'I'm in awe': Korean War veterans given Quilts of Valour in Kingston, Ont.
Several Korean War veterans have been honoured in a unique way in Kingston.
On Thursday, the eight members of the Korean Veterans Association were presented with quilts at Kingston’s Legion Branch on Montreal Street, as a thank you for their service. The quilts brought many across the country together to make it happen.
The quilts are by Quilts of Valour, a non-profit organization that makes them for military serviceman, injured in the line of duty.
For Keith Colborne, the hand-stitched thank you left the 92-year-old speechless.
"I just couldn’t believe so many people would get involved in making something as beautiful as that."
When he was just 21-years-old, the Korean War broke out, and he was shipped off to serve overseas with the Canadian military. He’s proud of his service; still, he says, his return home could be difficult.
"In those days it was hard to recognize that we were ever there," Colborne tells CTV News Ottawa.
He said the quilts are a wonderful gift.
"It’s quite a creation for sure. And the fact that it came from all over Canada," he explains. "I appreciate that."
Quilts of Valour representative Donna Easter tells CTV News Ottawa, the quilts have been sewn block-by-block by volunteers from across Canada.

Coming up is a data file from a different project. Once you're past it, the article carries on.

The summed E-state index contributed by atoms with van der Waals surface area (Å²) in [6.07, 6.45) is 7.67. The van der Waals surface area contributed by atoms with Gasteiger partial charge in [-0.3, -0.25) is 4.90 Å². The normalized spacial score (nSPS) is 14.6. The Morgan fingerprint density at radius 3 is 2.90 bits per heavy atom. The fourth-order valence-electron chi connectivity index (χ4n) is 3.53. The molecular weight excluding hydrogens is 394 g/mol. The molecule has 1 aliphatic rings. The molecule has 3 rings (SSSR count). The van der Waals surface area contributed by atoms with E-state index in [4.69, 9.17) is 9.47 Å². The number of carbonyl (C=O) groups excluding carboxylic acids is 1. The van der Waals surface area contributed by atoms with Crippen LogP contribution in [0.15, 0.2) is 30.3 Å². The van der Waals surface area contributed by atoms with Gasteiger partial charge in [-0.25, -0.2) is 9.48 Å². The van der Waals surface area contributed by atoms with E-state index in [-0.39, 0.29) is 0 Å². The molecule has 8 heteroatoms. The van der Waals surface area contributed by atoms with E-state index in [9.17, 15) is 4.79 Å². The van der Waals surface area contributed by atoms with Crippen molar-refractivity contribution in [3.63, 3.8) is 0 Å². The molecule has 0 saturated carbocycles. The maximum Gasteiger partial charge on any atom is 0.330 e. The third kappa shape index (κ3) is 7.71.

"One of them could have squares in them ranging from British Columbia to Nova Scotia," she says.
In all, 30 blocks are then sewn together, and the receiver's name is stitched inside.
"When we present a quilt, we wrap the quilt around the shoulders of the vet, of that military member, and it’s symbolic of a hug from a grateful nation."
In total, more than 15,000 quilts have been given out across the country since 2006, says Easter.
The group of says the work is touching.
Paul Dugas, who spent 30 years with the Royal Canadian Navy, said his quilt featured blocks that honoured his travel around the world.
"I’m totally in awe of it," explained Paul Dugas.
Robert Adams, 91, says he loves that his highlights cities and towns in Alberta, where he served.
"I am humbled by the effort that so many ladies have put into making these quilts here."
While others, like Edward Buckner, made plans to keep his close by.
"I’m going to wear this every night," he says.
For Colborne, he says the act has made him feel connected to his country.
"I’ll keep it forever that’s for sure," he laughs.